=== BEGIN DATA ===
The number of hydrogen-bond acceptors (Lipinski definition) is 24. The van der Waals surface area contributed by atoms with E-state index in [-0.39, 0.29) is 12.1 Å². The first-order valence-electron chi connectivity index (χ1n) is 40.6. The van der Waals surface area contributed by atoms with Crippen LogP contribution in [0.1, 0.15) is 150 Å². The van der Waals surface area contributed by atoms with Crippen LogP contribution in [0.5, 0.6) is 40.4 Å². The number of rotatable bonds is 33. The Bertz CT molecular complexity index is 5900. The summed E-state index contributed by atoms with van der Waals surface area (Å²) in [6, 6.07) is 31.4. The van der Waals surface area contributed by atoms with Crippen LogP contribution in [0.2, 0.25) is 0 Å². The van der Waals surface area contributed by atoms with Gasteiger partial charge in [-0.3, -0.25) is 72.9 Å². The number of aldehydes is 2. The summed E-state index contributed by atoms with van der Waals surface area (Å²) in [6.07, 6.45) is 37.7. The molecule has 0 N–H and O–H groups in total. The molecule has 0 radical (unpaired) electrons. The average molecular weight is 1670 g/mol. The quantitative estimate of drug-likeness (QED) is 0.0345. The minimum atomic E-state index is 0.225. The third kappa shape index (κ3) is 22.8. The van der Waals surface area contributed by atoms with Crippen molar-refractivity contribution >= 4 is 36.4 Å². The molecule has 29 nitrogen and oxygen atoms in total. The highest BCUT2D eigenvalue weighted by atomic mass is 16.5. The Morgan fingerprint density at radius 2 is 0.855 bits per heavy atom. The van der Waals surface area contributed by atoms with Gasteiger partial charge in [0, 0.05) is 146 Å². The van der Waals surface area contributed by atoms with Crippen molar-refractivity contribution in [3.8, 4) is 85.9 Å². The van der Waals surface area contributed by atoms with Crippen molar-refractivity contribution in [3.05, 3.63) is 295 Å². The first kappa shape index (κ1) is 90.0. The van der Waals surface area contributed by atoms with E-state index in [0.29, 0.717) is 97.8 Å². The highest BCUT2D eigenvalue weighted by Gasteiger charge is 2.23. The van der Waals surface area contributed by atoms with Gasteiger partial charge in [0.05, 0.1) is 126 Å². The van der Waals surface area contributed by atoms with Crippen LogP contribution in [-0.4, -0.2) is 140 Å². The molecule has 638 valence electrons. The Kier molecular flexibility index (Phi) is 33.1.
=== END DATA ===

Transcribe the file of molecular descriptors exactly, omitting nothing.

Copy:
The number of hydrogen-bond acceptors (Lipinski definition) is 24. The van der Waals surface area contributed by atoms with E-state index in [-0.39, 0.29) is 12.1 Å². The first-order valence-electron chi connectivity index (χ1n) is 40.6. The van der Waals surface area contributed by atoms with Crippen LogP contribution in [0.1, 0.15) is 150 Å². The van der Waals surface area contributed by atoms with Crippen LogP contribution in [0.5, 0.6) is 40.4 Å². The number of rotatable bonds is 33. The Bertz CT molecular complexity index is 5900. The summed E-state index contributed by atoms with van der Waals surface area (Å²) in [6, 6.07) is 31.4. The van der Waals surface area contributed by atoms with Crippen LogP contribution in [0.2, 0.25) is 0 Å². The van der Waals surface area contributed by atoms with Gasteiger partial charge in [-0.3, -0.25) is 72.9 Å². The number of aldehydes is 2. The summed E-state index contributed by atoms with van der Waals surface area (Å²) in [6.07, 6.45) is 37.7. The molecule has 0 N–H and O–H groups in total. The molecule has 0 radical (unpaired) electrons. The average molecular weight is 1670 g/mol. The quantitative estimate of drug-likeness (QED) is 0.0345. The minimum atomic E-state index is 0.225. The third kappa shape index (κ3) is 22.8. The van der Waals surface area contributed by atoms with Crippen molar-refractivity contribution >= 4 is 36.4 Å². The molecule has 29 nitrogen and oxygen atoms in total. The highest BCUT2D eigenvalue weighted by atomic mass is 16.5. The Morgan fingerprint density at radius 2 is 0.855 bits per heavy atom. The van der Waals surface area contributed by atoms with Gasteiger partial charge in [0, 0.05) is 146 Å². The van der Waals surface area contributed by atoms with Crippen molar-refractivity contribution in [3.8, 4) is 85.9 Å². The van der Waals surface area contributed by atoms with Crippen molar-refractivity contribution in [3.05, 3.63) is 295 Å². The first kappa shape index (κ1) is 90.0. The van der Waals surface area contributed by atoms with E-state index in [0.29, 0.717) is 97.8 Å². The highest BCUT2D eigenvalue weighted by Gasteiger charge is 2.23. The van der Waals surface area contributed by atoms with Gasteiger partial charge in [0.05, 0.1) is 126 Å². The van der Waals surface area contributed by atoms with Crippen LogP contribution in [-0.4, -0.2) is 140 Å². The molecule has 638 valence electrons. The Kier molecular flexibility index (Phi) is 33.1.